In a recent decision of the General Court between two former business partners, the “bad faith” absolute ground for invalidity was put to the test – that is, the provision that an EU trade mark shall be declared invalid where the applicant is deemed to have been acting in “bad faith” when he filed the application. However, the concept of “bad faith” is not defined or described in legislation, making this a difficult ground for invalidity to establish. It is hardly surprising then that the Court made a ruling of “no bad faith”.

On 25 April 2011, the intervener Joaquín Nadal Esteban (“Esteban”) lodged an application for registration of an EU trade mark with the EUIPO in respect of classes 35 and 39, as shown above left (the “Contested Mark”):

On 26 August 2011, Koton Mağazacilik Tekstil Sanayi ve Ticaret AŞ (“Koton”) filed a notice of opposition to the mark applied for in respect of all the services. The opposition was based on the following earlier rights, although, importantly, these earlier marks covered dissimilar goods / services to those covered by the Contested Mark:

  • the earlier Maltese figurative marks registered under numbers 46666 and 46667, above right top).
  • international registration No 777048, designating Benelux, Bulgaria, the Czech Republic, Denmark, Germany, Estonia, Greece, Ireland, Spain, France, Italy, Cyprus, Latvia, Lithuania, Hungary, Austria, Poland, Portugal, Romania, Slovenia, Slovakia, Finland, Sweden and the United Kingdom, of the earlier figurative mark above right bottom.

On 31 October 2013, the Opposition Division found that there was a likelihood of confusion between the marks at issue in so far as they designated services in Class 35.

The following year, the Fourth Board of Appeal of EUIPO dismissed the appeal and upheld the Opposition Division’s decision and on 5 November 2014, the Contested Mark was registered for services in Class 39 comprising “transport; packaging and storage of goods; travel arrangement”.

On 5 December 2014, Koton filed an application for a declaration that the Contested Mark was invalid on the ground of “bad faith” which was rejected by the Cancellation Division. It found that, in the absence in particular of any indication as to the Esteban’s dishonest intention, Koton had failed to prove that Esteban had acted in bad faith when filing the trade mark application.

On 4 September 2015, Koton filed a notice of appeal with EUIPO against the decision of the Cancellation Division but on 14 June 2016 the Second Board of Appeal of EUIPO dismissed the appeal (the “Contested Decision”).

Arguments raised by Koton

On appeal to the General Court Koton raised a number of pleas in support of its appeal, including that the Board of Appeal was wrong to find that the marks at issue are protected only for dissimilar goods and services. Koton argued that the Board of Appeal should have taken into account all the marks referred to in the application for a declaration of invalidity, including Koton’s earlier Turkish, Ukrainian and Moroccan figurative marks, which allegedly cover the services of the Contested Mark.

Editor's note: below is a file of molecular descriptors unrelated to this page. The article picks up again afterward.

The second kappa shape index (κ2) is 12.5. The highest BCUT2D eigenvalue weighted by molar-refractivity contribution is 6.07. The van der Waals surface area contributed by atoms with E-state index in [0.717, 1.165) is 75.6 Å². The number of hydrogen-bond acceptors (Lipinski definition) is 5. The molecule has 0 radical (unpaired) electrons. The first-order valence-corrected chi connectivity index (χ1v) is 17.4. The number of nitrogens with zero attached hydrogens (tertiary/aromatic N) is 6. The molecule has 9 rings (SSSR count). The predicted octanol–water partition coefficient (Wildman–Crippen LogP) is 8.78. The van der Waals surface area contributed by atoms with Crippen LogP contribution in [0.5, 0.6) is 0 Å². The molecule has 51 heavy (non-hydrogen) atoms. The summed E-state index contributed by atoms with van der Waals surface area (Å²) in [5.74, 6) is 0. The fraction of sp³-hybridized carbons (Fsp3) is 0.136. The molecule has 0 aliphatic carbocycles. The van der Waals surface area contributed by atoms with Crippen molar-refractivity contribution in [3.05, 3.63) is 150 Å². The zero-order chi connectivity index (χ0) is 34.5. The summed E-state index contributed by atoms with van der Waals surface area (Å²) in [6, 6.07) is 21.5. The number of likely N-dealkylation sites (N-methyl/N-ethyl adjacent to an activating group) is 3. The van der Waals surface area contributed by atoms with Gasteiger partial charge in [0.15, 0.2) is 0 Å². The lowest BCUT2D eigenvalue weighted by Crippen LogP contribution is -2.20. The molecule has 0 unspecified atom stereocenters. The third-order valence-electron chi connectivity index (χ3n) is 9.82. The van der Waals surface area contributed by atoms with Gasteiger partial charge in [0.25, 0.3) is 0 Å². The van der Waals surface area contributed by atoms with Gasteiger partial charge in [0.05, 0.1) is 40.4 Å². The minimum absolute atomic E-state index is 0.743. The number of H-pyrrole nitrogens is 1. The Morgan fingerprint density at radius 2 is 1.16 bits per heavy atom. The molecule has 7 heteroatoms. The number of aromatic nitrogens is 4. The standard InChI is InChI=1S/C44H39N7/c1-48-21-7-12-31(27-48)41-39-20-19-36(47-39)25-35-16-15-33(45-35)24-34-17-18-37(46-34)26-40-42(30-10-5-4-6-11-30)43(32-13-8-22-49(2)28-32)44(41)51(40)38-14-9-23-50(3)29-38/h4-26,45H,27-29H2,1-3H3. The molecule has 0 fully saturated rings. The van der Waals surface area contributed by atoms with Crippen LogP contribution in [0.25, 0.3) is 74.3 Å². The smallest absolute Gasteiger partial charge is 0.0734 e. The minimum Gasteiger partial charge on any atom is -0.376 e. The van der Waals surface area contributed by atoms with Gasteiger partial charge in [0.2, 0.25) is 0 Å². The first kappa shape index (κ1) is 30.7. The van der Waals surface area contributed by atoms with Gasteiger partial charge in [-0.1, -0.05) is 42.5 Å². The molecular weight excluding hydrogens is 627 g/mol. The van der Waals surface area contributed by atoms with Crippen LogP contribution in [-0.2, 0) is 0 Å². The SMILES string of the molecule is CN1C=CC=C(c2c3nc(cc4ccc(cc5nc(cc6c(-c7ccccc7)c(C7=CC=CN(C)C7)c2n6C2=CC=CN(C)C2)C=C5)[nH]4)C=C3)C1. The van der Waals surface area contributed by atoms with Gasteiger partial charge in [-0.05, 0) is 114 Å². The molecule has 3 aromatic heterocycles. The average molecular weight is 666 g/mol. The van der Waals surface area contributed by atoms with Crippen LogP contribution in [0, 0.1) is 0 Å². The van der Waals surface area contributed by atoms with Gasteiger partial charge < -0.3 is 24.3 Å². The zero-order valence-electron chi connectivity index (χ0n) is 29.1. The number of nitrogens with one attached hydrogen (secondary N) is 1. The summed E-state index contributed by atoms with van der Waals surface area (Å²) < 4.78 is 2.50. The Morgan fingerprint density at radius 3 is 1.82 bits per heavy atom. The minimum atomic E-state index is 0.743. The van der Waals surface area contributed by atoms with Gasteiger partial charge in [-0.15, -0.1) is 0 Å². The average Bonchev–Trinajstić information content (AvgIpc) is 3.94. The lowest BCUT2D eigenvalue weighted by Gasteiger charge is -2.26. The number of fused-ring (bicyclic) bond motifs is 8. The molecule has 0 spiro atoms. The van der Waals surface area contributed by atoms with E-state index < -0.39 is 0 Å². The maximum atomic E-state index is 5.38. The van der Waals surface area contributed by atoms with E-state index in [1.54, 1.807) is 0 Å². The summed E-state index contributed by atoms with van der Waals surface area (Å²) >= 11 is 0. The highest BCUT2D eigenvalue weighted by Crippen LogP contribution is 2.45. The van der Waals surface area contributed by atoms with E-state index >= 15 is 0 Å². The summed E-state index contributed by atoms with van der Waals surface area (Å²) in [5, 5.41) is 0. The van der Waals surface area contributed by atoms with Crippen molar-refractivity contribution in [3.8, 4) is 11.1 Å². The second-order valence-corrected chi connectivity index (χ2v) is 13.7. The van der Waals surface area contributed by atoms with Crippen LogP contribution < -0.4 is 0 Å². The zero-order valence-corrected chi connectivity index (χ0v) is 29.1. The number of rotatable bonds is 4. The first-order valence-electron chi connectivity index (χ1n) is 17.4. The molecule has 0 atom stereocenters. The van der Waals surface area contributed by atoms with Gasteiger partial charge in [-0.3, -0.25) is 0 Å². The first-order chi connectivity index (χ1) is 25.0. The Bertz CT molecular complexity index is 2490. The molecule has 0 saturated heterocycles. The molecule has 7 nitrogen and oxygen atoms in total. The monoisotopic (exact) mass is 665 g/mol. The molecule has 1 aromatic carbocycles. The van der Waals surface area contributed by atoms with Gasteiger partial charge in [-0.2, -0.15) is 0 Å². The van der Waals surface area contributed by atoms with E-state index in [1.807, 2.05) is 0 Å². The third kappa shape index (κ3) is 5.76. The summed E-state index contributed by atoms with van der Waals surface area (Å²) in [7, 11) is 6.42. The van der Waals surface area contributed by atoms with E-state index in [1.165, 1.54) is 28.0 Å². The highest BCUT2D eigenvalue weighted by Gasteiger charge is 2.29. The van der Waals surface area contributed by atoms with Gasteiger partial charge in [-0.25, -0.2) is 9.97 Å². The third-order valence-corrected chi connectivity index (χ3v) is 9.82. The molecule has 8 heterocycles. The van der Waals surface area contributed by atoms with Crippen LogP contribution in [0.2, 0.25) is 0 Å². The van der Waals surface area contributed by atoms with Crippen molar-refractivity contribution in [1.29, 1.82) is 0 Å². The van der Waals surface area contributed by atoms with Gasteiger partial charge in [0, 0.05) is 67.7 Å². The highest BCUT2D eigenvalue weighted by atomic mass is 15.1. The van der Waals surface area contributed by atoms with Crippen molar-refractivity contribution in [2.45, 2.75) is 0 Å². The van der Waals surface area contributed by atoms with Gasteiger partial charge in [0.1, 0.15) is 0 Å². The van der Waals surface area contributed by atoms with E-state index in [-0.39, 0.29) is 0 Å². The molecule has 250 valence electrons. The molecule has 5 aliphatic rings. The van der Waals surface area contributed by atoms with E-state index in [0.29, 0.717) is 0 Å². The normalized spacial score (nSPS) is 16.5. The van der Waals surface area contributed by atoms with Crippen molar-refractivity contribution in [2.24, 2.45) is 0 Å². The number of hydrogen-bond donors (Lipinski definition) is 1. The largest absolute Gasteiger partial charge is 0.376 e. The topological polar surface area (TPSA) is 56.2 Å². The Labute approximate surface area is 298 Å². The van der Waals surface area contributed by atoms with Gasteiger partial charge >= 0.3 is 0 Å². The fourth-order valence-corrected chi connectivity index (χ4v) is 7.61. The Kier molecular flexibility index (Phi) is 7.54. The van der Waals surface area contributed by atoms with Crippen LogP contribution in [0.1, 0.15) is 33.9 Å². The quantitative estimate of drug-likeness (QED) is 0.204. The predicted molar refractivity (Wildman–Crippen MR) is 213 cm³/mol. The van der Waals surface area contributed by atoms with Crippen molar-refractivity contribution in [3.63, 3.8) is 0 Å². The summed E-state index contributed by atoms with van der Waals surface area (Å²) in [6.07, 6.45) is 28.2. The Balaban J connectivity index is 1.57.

In Koton’s submission, “bad faith” depends on whether or not the applicant for the EU trade mark has violated his duty of fairness in relation to the legitimate interests and expectations of the applicant, with whom he had business relations. In the applicant’s submission, the presence of the figurative element ‘“KOTON” in the contested mark cannot be accepted as a mere coincidence, and therefore reflects a dishonest intention on the part of its former business partner.

To that end, Koton relied on three additional factors aimed at establishing Esteban’s dishonest intention and therefore his bad faith when filing his trade mark application, namely:

  • the fact that he was aware that Koton used an identical or similar mark covering identical or similar goods and services;
  • the fact that Esteban intended to prevent Koton from using the earlier mark KOTON in Spain by filing an opposition with the Spanish Patent and Trade Mark Office against the international registration No 1171878 regarding that mark, and
  • the fact that the ‘“KOTON” element had been created and used for the first time by Koton and that Esteban could not have used that element if he had not been aware of the earlier mark KOTON.

The Decision of the General Court

The Contested Decision was correct and upheld because there was no bad faith. The General Court dismissed the appeal and agreed with the Board of Appeal of the EUIPO, finding that:

  • even if it were established that the contested signs display an undeniable degree of similarity and that Esteban had knowledge of Koton’s earlier marks (especially since there was a business relationship between the parties), Esteban had clearly not displayed bad faith when filing the application for registration of the contested mark with respect to marks which cover dissimilar goods and services.
  • This is because, under the Bad Faith case-law, bad faith within the meaning of Article 52(1)(b) of Regulation No 207/2009 must be assessed, among other things, in light of the likelihood of confusion between a sign used by a third party and the sign for which registration is sought, which presupposes identity or similarity not only between the signs, but also between the goods or services in question.

The Board of Appeal applied the case-law, according to which bad faith presupposes that a third party is using an identical or similar sign for an identical or similar product or service capable of being confused with the sign for which registration is sought, which was not the case for these parties.

Therefore, the Board of Appeal’s application of the law was correct, the decision should be upheld, and the action dismissed.

Case Ref: Case T-687/16